Perhaps the two most underrated moves of the last two seasons for the Oakland A's involve the same player now destroying minor league pitching in Triple-A Sacramento.
The A's designated Miller for assignment after just 10 games with the River Cats, where he batted just .118 in 37 plate appearances.
He was claimed by the Kansas City Royals and played 84 games for their Triple-A affiliate in Omaha.
Miller batted .267 with 18 homers in his stint with Omaha in the Pacific Coast League.
He was also called up to the Royals where he appeared in 20 games, collecting his first major league hit and home run.
He was granted his free agency on November 6 and re-signed with the Athletics on November 17.
The A's decision to bring Miller back for a second tour with the River Cats has payed off this season.
A two-sport letter of intent signee (football as a wide receiver and basketball as a point guard) at Stanford prior to signing with the Marlins following the 2003 draft, Miller possesses the athleticism to play any of the three outfield positions.
His talents with a bat are what make him an incredibly attractive option in the outfield to A's fans though.
In 75 games this year he is batting .280/.383/.653 (1.036 OPS) with a team high 25 homers and 64 RBIs.
Miller possesses Major League power, but scouts have said he has a hole in his swing. Perhaps more accurately, though, is the impression that Miller's approach at the plate is all-or-nothing, as his 115 strike outs in 316 plate appearances (268 official at-bats) demonstrate.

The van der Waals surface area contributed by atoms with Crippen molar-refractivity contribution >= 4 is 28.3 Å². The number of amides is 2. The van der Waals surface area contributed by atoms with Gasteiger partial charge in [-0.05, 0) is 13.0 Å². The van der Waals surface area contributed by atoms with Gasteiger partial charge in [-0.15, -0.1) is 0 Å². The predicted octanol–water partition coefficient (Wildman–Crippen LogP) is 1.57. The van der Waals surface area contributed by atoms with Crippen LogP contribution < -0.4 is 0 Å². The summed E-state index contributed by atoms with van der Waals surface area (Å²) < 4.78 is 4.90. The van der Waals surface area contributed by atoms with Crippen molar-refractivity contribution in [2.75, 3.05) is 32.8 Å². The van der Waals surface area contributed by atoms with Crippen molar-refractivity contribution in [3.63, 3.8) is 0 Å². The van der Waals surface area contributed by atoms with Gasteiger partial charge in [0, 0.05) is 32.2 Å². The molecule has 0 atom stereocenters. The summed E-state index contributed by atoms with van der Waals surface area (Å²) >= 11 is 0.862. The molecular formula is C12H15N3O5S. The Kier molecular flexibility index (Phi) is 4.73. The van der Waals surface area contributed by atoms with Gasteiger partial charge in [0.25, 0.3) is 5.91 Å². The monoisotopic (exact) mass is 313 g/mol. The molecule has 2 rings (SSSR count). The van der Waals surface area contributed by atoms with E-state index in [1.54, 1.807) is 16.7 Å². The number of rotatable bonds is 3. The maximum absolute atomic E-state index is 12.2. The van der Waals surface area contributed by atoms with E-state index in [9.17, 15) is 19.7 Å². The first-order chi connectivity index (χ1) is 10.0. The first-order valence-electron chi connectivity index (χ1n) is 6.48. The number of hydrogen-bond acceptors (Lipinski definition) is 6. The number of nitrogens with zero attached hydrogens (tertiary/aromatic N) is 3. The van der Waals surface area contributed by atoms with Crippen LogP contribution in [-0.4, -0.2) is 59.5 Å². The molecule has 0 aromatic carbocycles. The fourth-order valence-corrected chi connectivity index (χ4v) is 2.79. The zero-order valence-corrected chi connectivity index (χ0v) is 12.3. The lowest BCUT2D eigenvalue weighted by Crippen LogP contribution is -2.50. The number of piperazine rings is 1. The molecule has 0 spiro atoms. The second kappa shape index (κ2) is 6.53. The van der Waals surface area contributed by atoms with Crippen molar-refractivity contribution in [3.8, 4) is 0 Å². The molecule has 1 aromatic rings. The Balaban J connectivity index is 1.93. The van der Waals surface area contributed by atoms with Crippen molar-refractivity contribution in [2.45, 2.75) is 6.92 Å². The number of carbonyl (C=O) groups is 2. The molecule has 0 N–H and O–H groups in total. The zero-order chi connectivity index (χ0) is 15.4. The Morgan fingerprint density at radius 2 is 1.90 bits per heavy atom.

Despite his strike out ratio, he still has a .383 on-base percentage, a mark better than Josh Willingham (.317), David DeJesus (.317) and Coco Crisp (.319) so far this season.
His batting-average-on-balls-in-play (BABIP) is an amazing .490 as well (subtract his 115 strikeouts from his 268 at-bats, and divide his 75 hits by the remaining 153 at-bats). A positive of his high strike out totals is that he has only grounded into four double-plays all season.
Of his 75 hits, 46 have been for extra bases with 17 doubles and four triples to go along with his 25 homers.
The similarities stop there though.
Cust was a butcher in the field with a .959 fielding percentage in the minors (.968 in the majors, largely aided by time spent at DH), while Miller is athletic and has the ability to make spectacular plays in the field. His career fielding percentage in the minors is .974 (.971 in his 21 career Major League games).
Cust would go on to hit 97 homers with the A's from 2007-2010.
Miller could step in and fill a similar role, splitting time between the three outfield positions while the A's continue to develop Grant Green into a center fielder, and allow Michael Choice to develop through the minor league levels at a less rushed pace.
He also serves as insurance if Michael Taylor does not live up to the hype that surrounded his acquisition in exchange for Brett Wallace two offseasons ago.
He has yet to be added to the 40-man roster, but trades could open a position for him and pave the way for a trip to Oakland. Brett Anderson could also be transferred to the 60-day disabled list to open a spot for Miller.
With Josh Willingham, David DeJesus and Coco Crisp all on the trading block, Miller could, and should, be one of the first players called up to see playing time in Oakland.
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